The heel part has been decoupled from the midfoot and the forefoot. This configuration is a means of isolating the landing pad from the transition points of the sole unit, thereby ensuring that the impact forces are segregated to the points of contact, particularly the most prominent striking area.

Midsole

Underfoot cushioning is the responsibility of two technologies, one of which is the DNA Loft. This full-length foam is meant to be the base of the midsole, getting the brunt of the landing forces that are generated by the landing phase of the step. Brooks touts this tech to be lightweight, flexible and long-lasting. Two crucial ingredients make up the DNA Loft: ethylene vinyl acetate (EVA) and rubber.

BioMoGo DNA is a compound that serves as the topsole of the Brooks Ghost 12. This proprietary foam also runs the entire length of the shoe, accommodating the foot at all times. It is made of recycled materials. It cushions the foot and keeps it energized and comfortable at all times. Its malleable construction allows it to mimic the curved structure of the underfoot, thereby permitting a customized step-in comfort that caters to the particular foot that is resting on it. Many of the brand’s shoes utilize the BioMoGo DNA, including the constantly revered Adrenaline GTS roster.

The Segmented Crash Pad is a midsole design that is primarily divided into sections. This branched structure allows the foot to move naturally through the gait cycle while also ensuring smooth landings and transitions. Energy displacement and transfer can be heightened because of this movement-centered design.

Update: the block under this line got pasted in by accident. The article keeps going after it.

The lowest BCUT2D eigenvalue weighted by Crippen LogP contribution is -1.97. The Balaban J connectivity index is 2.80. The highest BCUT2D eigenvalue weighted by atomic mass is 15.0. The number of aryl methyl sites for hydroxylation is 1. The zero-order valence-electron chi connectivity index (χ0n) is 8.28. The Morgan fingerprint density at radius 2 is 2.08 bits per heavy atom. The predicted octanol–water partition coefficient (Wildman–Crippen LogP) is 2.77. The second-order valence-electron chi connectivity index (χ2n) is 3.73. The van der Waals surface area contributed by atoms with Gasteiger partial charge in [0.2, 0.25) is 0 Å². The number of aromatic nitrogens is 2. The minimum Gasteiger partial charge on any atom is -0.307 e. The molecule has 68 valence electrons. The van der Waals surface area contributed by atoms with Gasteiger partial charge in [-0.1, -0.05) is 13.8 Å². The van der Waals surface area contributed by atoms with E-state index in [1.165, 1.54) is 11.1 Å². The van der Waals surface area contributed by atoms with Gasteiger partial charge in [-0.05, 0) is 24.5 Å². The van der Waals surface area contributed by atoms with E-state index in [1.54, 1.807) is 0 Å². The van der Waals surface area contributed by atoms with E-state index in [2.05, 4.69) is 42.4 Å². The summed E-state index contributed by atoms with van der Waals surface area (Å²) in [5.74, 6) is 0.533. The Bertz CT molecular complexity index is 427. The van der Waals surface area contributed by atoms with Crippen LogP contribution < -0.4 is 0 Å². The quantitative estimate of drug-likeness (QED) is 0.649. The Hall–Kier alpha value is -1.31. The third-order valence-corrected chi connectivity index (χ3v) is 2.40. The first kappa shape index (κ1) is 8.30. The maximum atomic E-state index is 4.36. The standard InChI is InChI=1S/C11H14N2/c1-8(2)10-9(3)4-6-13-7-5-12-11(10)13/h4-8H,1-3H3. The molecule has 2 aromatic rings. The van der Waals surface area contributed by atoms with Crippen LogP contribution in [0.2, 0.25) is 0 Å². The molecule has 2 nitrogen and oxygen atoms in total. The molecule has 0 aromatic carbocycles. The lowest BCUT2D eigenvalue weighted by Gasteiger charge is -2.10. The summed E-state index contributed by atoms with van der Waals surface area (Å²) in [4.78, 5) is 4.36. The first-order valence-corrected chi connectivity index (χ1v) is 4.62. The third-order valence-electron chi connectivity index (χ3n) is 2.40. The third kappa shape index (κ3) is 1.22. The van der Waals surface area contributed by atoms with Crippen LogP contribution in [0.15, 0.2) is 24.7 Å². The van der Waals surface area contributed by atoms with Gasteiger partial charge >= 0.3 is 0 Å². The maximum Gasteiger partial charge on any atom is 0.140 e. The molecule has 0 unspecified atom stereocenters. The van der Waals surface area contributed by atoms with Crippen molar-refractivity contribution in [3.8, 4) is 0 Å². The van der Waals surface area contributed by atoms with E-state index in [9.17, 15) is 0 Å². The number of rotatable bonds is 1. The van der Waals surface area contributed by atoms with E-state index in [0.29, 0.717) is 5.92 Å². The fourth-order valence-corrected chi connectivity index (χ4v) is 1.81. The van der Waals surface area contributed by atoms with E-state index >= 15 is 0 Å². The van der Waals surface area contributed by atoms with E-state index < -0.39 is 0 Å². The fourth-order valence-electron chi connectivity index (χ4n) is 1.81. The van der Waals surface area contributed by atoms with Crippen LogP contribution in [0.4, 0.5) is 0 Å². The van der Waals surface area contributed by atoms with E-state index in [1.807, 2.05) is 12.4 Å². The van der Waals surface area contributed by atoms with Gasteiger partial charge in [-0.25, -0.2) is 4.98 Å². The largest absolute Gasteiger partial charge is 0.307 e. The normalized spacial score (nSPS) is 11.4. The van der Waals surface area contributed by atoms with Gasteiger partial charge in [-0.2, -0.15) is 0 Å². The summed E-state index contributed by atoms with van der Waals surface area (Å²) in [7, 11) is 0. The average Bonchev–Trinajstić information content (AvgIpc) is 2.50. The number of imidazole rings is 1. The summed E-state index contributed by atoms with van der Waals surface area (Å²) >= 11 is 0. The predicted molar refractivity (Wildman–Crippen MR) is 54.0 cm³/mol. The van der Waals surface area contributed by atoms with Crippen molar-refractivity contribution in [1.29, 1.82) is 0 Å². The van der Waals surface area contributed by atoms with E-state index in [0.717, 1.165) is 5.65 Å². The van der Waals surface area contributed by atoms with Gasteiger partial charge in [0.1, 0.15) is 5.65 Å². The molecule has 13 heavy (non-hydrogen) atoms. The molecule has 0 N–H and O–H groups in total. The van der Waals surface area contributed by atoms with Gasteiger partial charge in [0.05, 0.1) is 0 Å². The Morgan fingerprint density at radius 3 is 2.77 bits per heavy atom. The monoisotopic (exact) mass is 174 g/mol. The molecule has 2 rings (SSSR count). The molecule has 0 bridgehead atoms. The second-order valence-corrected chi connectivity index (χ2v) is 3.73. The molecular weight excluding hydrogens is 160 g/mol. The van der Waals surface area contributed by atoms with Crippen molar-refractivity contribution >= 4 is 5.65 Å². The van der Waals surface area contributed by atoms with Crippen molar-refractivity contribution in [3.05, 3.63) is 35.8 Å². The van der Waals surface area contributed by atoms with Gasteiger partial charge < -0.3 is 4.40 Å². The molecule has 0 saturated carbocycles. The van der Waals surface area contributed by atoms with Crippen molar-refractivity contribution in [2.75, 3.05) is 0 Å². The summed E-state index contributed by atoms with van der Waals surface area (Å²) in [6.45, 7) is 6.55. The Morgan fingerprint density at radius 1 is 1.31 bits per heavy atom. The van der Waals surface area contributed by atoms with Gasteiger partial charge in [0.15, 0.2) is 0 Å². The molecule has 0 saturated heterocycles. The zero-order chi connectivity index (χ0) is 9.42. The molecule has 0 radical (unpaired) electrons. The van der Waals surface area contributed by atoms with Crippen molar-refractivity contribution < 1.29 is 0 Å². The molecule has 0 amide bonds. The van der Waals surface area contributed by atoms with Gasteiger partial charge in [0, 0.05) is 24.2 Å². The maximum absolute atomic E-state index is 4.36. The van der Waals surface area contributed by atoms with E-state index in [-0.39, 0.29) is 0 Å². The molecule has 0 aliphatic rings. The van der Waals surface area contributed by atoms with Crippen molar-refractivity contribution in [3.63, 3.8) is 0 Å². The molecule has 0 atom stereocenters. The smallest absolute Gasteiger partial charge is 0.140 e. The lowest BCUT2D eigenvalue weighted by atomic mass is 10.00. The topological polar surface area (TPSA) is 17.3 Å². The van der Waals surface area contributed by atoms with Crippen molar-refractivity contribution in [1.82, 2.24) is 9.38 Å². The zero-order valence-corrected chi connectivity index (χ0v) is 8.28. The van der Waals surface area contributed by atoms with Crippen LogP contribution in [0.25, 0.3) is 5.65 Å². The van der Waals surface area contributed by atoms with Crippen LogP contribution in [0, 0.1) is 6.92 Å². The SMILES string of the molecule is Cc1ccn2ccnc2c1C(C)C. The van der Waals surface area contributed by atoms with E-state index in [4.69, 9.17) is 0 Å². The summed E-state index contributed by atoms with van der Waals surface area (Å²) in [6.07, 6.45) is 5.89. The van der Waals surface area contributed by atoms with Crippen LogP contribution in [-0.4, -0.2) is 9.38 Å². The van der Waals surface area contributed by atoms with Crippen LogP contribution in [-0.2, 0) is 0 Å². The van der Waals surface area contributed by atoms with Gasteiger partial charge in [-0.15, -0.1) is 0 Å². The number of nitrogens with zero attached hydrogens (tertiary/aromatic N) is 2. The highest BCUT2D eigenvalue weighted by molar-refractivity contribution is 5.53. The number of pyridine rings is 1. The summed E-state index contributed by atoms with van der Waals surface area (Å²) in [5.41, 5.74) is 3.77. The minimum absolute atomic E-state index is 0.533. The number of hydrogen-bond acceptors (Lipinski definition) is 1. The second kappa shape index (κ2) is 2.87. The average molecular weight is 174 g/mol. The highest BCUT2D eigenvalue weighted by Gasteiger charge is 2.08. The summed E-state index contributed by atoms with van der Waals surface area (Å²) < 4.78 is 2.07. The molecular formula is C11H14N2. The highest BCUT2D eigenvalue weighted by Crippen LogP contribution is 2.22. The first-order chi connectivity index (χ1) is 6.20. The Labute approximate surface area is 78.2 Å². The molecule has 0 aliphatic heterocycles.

An insole is placed right on top of the primary cushioning system. This add-on offers a soft surface for the foot. It also adds a bit more oomph to the volume of the midsole. It can be removed or replaced with a new one or a custom orthotic insert if the runner wishes to do so.

Upper

The outer side of the Brooks Ghost 12’s upper unit is primarily made of engineered mesh. This material has a cloth-like construction which allows it to mimic the feel of woven cloth. It has a seamless nature to stave off hot spots and encourage the feeling of being wrapped by a sock. It has both visible and minute breathing holes to maintain a cool and dry interior.

The 3D Fit Print is a set of overlays that pockmark the sides and the instep. These add-ons are all made of synthetic prints. They don’t add significant weight to the shoe and they don’t turn the facade into a bulky mess. The purpose of these overlays is to bolster the structure of the upper unit and ensure a snug and secure fit.

The inner lining of the silhouette is made of a soft fabric. The runner is welcome to wear this shoe without socks because the inner walls that touch the skin don’t have unnecessary seams or unwanted crevices.

A traditional lacing system is used for this product. Semi-round shoelaces snake through print-reinforced eyelets on the bridge, covering the roof of the foot. The mixing of these elements results in a fit adjustment method that is familiar and easy to manipulate.

The padded tongue and collar are parts of the upper unit that are meant to cushion the Achilles tendon, the ankles and the bridge of the foot. These features are also designed to prevent in-shoe quivering and unintentional shoe removals.

A lace anchor is stitched on the tongue unit. This fabric loop prevents the tongue unit from deviating from its centered position by basically being an extra eyelet through which the laces go.


Comparison